Premier 1/48 Hawk T.1A
Kit Number: 3101
Price: $1.99 on deep discount
Decals : Two low viz grey schemes
Date of Review: 30 March, 1996
Comments: When Premier first announced their 1/48 Hawk T.1, I could hardly wait for it to be offered at a discount. I am basically a cheap modeler, so I am more than happy to wait a while before grabbing on the latest and greatest. Well, after about a year of waiting, I noticed the Squadron had them for a mere $1.99!! Needless to say, I grabbed several thinking I had made the bargain of the century.
When I breathlessly opened the box, I began to see why they were so cheap. The moldings were adequate in that they conveyed the shape well and had some engraved panel lines on it. The under wing accessories were not the crisp details one expects from Hasegawa, but since this is Premier (often called Frog reincarnated), it was what I had expected. What really grabbed my eye was that the fuselage came in four parts; two fore and two aft. Generally, I do not like this method of molding fuselages as it adds another place for alignment problems, but careful building prevented me from having a big problem. The decal sheet had sufficient markings for two aircraft, one for 151 SQ in LV greys and another with no unit marks, but a different scheme of grey. The decals proved to be pretty poor and are best discarded.
On to the construction. The interior is basic and could do with a nice set of replacement bang seats. The other bits are OK, but again, a brass detail set would be of major help as the Hawk has a nice, clear canopy to show off any detail work. Once the interior is set in the front fuselage, it is time to pack the nose with weight as you'll need it. The aft fuselage was assembled and it was then time to mate the two. Grab the putty as the gap that is left will need a lot of filler. My example proved to be shorter on one side than the other so I added a shim of sprue to even things out.
Once the fuselage is built, it was time for the wings. They fit together well, but unfortunately, the panel lines do not match from top to bottom. You can live with it or try to fix it, your choice. The wheel wells have no detail and are open at the top. You can fix them if you want. I'm lazy and left them. While the wings were drying, I got the intakes attached to the fuselage and, with my usual mass of putty, got them smoothed into the fuselage. Then it was time to attach the ventral fins which come as one piece and fit in a slot in the lower fuselage. Again, grab the putty as the fin piece is a bit smaller than the hole it has to fill.
It is then time to attach the wings. The fit was pretty good with no major hassles. It did leave a large gap on the bottom at the front and rear so had to have several putty applications before the multiple contours were finally smoothed out on the front side. The nice, clear canopy was then attached and it was time to paint. I think the red, white, and blue 'raspberry ripple' scheme is the best of the five schemes the Hawk has carried with the RAF. Fortunately, Xtradecal has a sheet for this scheme and it is of XX 310 of 4 FTS. This scheme requires a lot of masking. First the entire airframe is painted white. Then the white cheat line is masked off. Then the light aircraft grey of the wings is painted and masked when dry. Next comes the Post Office Red for the wing tips and lower fuselage. When that is dry, it is masked off and the Roundel Blue of the upper fuselage is painted. The last thing to be painted is the black anti-glare panel. Painting took longer than the actual building of the kit!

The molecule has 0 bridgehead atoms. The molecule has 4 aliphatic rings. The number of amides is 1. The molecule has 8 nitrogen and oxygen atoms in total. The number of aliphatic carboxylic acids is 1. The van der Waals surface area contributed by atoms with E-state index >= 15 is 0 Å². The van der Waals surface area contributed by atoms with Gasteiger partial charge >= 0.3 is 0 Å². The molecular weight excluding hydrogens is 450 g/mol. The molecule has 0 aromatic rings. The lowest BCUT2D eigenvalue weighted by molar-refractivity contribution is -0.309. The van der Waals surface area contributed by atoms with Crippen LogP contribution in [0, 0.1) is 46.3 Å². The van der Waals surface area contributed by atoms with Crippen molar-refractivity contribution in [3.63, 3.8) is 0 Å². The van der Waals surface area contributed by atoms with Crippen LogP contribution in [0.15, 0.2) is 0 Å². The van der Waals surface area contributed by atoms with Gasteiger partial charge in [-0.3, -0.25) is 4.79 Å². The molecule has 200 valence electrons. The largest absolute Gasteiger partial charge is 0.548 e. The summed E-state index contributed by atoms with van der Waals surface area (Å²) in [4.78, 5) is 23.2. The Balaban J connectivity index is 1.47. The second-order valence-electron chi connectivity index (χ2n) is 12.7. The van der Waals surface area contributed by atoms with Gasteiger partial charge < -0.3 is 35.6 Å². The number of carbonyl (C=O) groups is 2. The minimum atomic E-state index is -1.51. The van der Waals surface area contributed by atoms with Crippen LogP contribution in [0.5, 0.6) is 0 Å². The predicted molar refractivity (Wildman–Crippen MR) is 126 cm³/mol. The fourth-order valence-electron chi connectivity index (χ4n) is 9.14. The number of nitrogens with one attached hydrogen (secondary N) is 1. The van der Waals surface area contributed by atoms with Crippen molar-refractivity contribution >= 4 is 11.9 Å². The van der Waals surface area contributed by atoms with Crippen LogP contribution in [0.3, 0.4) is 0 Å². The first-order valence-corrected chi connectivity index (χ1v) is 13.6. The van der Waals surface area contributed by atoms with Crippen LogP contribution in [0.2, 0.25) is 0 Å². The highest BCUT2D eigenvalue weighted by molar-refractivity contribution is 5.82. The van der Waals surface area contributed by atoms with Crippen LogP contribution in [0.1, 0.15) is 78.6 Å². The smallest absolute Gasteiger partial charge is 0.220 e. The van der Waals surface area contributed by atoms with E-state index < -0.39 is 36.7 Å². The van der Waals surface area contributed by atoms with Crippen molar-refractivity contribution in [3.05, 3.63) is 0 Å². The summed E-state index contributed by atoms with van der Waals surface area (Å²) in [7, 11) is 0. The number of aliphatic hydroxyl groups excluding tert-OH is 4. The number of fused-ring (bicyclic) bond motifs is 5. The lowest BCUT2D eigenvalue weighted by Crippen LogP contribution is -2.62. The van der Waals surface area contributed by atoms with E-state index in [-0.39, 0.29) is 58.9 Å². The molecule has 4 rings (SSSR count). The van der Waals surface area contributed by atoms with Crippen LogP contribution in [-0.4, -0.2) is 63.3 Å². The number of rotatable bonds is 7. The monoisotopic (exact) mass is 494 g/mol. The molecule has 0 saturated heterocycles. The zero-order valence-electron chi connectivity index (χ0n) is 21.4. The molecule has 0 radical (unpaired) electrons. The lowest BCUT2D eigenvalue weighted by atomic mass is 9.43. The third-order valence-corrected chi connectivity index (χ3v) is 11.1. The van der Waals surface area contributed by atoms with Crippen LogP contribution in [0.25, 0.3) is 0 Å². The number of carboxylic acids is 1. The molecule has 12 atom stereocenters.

One needs to save applying the flap hinges until after painting as they do interfere with masking. The wing fence was not a problem. Just before the painting was completed, I got a slide of XX 310 with 74 Sq. The only difference between this and the 4FTS bird was the squadron badge on the tail and the addition of squadron codes. I grabbed the tiger badge from a Modeldecal sheet for the Lightning T.5 and the codes came from another Modeldecal sheet. The Xtradecals are really well done and are highly recommended. One last thing; the hole for the nose pitot tube was much larger than the accompanying part so was replaced by telescoping pieces of stainless tubing. Adds a lot. I also replaced the kiddie wheels with white metal ones from Aeroclub.
Would I recommend the kit? Well, as of this writing, it is
the only 1/48 Hawk in town. It was also not difficult to build, but you need to
be ready to putty quite a bit. The finished product looks great, and that I
attribute to the color scheme more than anything else. This is one of those
kits that super-detailers will love.
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